Finally, Executive Steering Committees help keep executives accountable. ERP implementations cannot be completely delegated, so executives need to be ultimately responsible and accountable for the outcome. A robust Executive Steering Committee process ensures that management doesn’t take a hands-off approach and instead owns the project. The more involved they are, the more likely they are to identify and mitigate potential risks and blindsides that the project team may not see. Most executives aren’t going to be involved in all of the day-to-day details, but they should at least be involved in key decisions surrounding business processes, organizational changes and other critical components of how the new ERP system will affect the business.

Learn more by watching our free, on-demand webinar, ERP Project Planning.

About Eric Kimberling

After 15 years of ERP consulting at large firms including PricewaterhouseCoopers and SchlumbergerSema, Eric realized the need for an independent consulting firm that really understands ERP. He began his career as an ERP organizational change management consultant and eventually broadened his background to include implementation project management and software selection. Eric’s background includes extensive ERP software selection, ERP organizational change and ERP implementation project management experience. Throughout his career, Eric has helped dozens of high-profile and global companies with their ERP selections and implementations, including Kodak, Samsonite, Coors, Duke Energy and Lucent Technologies. In addition to his extensive ERP experience, Eric has also helped clients with business process reengineering, merger and acquisition integration, strategic planning and Six Sigma initiatives. Eric holds an MBA from Daniels College of Business at the University of Denver.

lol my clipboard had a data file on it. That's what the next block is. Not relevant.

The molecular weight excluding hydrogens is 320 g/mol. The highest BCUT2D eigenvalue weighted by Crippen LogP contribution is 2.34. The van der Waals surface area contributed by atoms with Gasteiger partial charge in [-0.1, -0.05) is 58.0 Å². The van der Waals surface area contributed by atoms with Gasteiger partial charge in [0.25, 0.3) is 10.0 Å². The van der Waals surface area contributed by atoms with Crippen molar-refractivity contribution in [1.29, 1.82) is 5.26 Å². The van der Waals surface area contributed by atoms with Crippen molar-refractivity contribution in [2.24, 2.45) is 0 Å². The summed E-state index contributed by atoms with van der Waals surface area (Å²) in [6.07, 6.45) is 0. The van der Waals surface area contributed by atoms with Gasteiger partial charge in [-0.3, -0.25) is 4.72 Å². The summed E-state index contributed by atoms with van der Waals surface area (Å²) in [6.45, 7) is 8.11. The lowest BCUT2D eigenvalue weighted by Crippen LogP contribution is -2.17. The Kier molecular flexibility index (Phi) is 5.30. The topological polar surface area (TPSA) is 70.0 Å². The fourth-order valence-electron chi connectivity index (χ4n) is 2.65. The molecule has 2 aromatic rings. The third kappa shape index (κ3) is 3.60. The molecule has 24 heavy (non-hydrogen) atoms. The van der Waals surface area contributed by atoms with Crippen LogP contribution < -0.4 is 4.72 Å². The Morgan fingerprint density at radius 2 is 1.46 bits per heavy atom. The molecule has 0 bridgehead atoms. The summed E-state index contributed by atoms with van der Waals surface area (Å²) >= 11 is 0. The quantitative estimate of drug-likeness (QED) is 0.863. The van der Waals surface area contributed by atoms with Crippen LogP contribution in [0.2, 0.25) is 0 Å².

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  1. We’re seeing what appears to be a disconnect in many ERP projects between customer expectations and what was delivered. Part of this problem can be resolved with more effective organizational/IT governance that includes executive support.

    One of the governance holes in ERP implementation is vendor governance. Steering Committees should also include vendor commitment. At least 1 senior executive from the provider should be part of the steering committee. Large ERP projects (Fortune 2000, large government) should include the software manufacturer on the steering committee as well.

    Interestingly, a recent analysis by Professor Matt Andrews of the Harvard Kennedy School found that “leaders” in public financial management reform, as perceived by users, were the middle management responsible for implementation and change management. There seems to be some merit in considering 2 layers of governance: executives and managers.

  2. Eric,

    Excellent post. Closely alinged with your first point, well structured sessions with executives will significantly reduce risks associated with execution and value extraction. From my experience mitigating risks is often times a balancing act. Facilitating the participation of the senior group will lead to improved insights on risks and a more active participation in treatment.